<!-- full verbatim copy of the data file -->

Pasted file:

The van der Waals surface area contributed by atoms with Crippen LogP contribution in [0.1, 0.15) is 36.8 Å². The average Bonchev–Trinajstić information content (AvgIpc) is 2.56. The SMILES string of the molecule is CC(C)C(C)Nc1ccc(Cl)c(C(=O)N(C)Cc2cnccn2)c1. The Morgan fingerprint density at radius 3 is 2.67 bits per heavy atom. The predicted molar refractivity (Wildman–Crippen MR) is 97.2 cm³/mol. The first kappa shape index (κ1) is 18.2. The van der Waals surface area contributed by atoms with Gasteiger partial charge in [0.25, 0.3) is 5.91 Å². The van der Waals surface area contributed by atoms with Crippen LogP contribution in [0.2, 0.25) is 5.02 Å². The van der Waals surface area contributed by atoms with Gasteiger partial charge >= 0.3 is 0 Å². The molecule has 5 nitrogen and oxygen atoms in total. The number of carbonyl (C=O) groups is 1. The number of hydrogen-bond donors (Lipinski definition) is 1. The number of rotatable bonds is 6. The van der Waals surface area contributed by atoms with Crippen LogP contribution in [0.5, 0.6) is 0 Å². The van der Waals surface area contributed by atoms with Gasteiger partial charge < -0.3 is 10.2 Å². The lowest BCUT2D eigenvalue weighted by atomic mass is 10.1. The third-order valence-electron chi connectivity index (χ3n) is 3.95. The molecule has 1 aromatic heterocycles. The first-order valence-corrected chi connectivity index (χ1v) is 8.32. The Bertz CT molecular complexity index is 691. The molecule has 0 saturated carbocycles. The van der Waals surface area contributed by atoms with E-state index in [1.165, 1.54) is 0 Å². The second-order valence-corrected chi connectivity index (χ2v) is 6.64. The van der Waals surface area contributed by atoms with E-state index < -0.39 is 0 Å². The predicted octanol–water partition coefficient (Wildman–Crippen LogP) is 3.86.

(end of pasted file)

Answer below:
The van der Waals surface area contributed by atoms with Crippen LogP contribution in [0.1, 0.15) is 36.8 Å². The average Bonchev–Trinajstić information content (AvgIpc) is 2.56. The SMILES string of the molecule is CC(C)C(C)Nc1ccc(Cl)c(C(=O)N(C)Cc2cnccn2)c1. The Morgan fingerprint density at radius 3 is 2.67 bits per heavy atom. The predicted molar refractivity (Wildman–Crippen MR) is 97.2 cm³/mol. The first kappa shape index (κ1) is 18.2. The van der Waals surface area contributed by atoms with Gasteiger partial charge in [0.25, 0.3) is 5.91 Å². The van der Waals surface area contributed by atoms with Crippen LogP contribution in [0.2, 0.25) is 5.02 Å². The van der Waals surface area contributed by atoms with Gasteiger partial charge >= 0.3 is 0 Å². The molecule has 5 nitrogen and oxygen atoms in total. The number of carbonyl (C=O) groups is 1. The number of hydrogen-bond donors (Lipinski definition) is 1. The number of rotatable bonds is 6. The van der Waals surface area contributed by atoms with Crippen LogP contribution in [0.5, 0.6) is 0 Å². The van der Waals surface area contributed by atoms with Gasteiger partial charge < -0.3 is 10.2 Å². The lowest BCUT2D eigenvalue weighted by atomic mass is 10.1. The third-order valence-electron chi connectivity index (χ3n) is 3.95. The molecule has 1 aromatic heterocycles. The first-order valence-corrected chi connectivity index (χ1v) is 8.32. The Bertz CT molecular complexity index is 691. The molecule has 0 saturated carbocycles. The van der Waals surface area contributed by atoms with E-state index in [1.165, 1.54) is 0 Å². The second-order valence-corrected chi connectivity index (χ2v) is 6.64. The van der Waals surface area contributed by atoms with E-state index < -0.39 is 0 Å². The predicted octanol–water partition coefficient (Wildman–Crippen LogP) is 3.86.